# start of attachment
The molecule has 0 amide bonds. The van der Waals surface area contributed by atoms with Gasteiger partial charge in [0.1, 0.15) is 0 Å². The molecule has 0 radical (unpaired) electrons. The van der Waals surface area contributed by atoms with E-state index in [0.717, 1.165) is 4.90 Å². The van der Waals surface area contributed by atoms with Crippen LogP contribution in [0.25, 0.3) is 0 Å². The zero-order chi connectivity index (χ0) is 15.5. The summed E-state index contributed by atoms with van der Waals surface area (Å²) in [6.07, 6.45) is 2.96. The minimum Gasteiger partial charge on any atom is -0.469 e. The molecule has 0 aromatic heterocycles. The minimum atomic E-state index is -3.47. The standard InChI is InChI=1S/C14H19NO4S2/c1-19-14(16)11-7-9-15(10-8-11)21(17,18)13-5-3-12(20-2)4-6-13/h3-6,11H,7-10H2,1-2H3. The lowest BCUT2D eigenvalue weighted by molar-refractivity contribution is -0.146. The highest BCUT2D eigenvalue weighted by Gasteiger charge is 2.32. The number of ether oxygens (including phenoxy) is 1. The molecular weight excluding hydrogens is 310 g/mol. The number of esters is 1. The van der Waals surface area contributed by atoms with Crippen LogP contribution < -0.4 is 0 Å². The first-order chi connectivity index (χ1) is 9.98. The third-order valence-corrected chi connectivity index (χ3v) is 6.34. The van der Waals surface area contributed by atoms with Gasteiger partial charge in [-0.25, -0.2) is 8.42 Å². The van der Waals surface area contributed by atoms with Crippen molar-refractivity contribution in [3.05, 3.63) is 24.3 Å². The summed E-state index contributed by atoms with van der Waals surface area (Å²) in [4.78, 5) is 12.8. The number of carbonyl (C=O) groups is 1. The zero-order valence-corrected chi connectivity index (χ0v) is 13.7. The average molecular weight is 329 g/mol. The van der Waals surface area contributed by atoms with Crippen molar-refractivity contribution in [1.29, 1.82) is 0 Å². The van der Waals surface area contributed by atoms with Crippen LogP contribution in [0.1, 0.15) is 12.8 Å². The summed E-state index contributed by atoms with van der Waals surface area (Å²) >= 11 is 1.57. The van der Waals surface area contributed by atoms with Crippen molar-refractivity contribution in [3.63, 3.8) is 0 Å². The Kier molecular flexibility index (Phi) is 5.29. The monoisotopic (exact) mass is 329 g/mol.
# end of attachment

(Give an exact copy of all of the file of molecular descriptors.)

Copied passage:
The molecule has 0 amide bonds. The van der Waals surface area contributed by atoms with Gasteiger partial charge in [0.1, 0.15) is 0 Å². The molecule has 0 radical (unpaired) electrons. The van der Waals surface area contributed by atoms with E-state index in [0.717, 1.165) is 4.90 Å². The van der Waals surface area contributed by atoms with Crippen LogP contribution in [0.25, 0.3) is 0 Å². The zero-order chi connectivity index (χ0) is 15.5. The summed E-state index contributed by atoms with van der Waals surface area (Å²) in [6.07, 6.45) is 2.96. The minimum Gasteiger partial charge on any atom is -0.469 e. The molecule has 0 aromatic heterocycles. The minimum atomic E-state index is -3.47. The standard InChI is InChI=1S/C14H19NO4S2/c1-19-14(16)11-7-9-15(10-8-11)21(17,18)13-5-3-12(20-2)4-6-13/h3-6,11H,7-10H2,1-2H3. The lowest BCUT2D eigenvalue weighted by molar-refractivity contribution is -0.146. The highest BCUT2D eigenvalue weighted by Gasteiger charge is 2.32. The number of ether oxygens (including phenoxy) is 1. The molecular weight excluding hydrogens is 310 g/mol. The number of esters is 1. The van der Waals surface area contributed by atoms with Crippen LogP contribution < -0.4 is 0 Å². The first-order chi connectivity index (χ1) is 9.98. The third-order valence-corrected chi connectivity index (χ3v) is 6.34. The van der Waals surface area contributed by atoms with Gasteiger partial charge in [-0.25, -0.2) is 8.42 Å². The van der Waals surface area contributed by atoms with Crippen molar-refractivity contribution in [3.05, 3.63) is 24.3 Å². The summed E-state index contributed by atoms with van der Waals surface area (Å²) in [4.78, 5) is 12.8. The number of carbonyl (C=O) groups is 1. The zero-order valence-corrected chi connectivity index (χ0v) is 13.7. The average molecular weight is 329 g/mol. The van der Waals surface area contributed by atoms with Crippen molar-refractivity contribution in [1.29, 1.82) is 0 Å². The van der Waals surface area contributed by atoms with Crippen LogP contribution in [0.1, 0.15) is 12.8 Å². The summed E-state index contributed by atoms with van der Waals surface area (Å²) >= 11 is 1.57. The van der Waals surface area contributed by atoms with Crippen molar-refractivity contribution in [3.63, 3.8) is 0 Å². The Kier molecular flexibility index (Phi) is 5.29. The monoisotopic (exact) mass is 329 g/mol.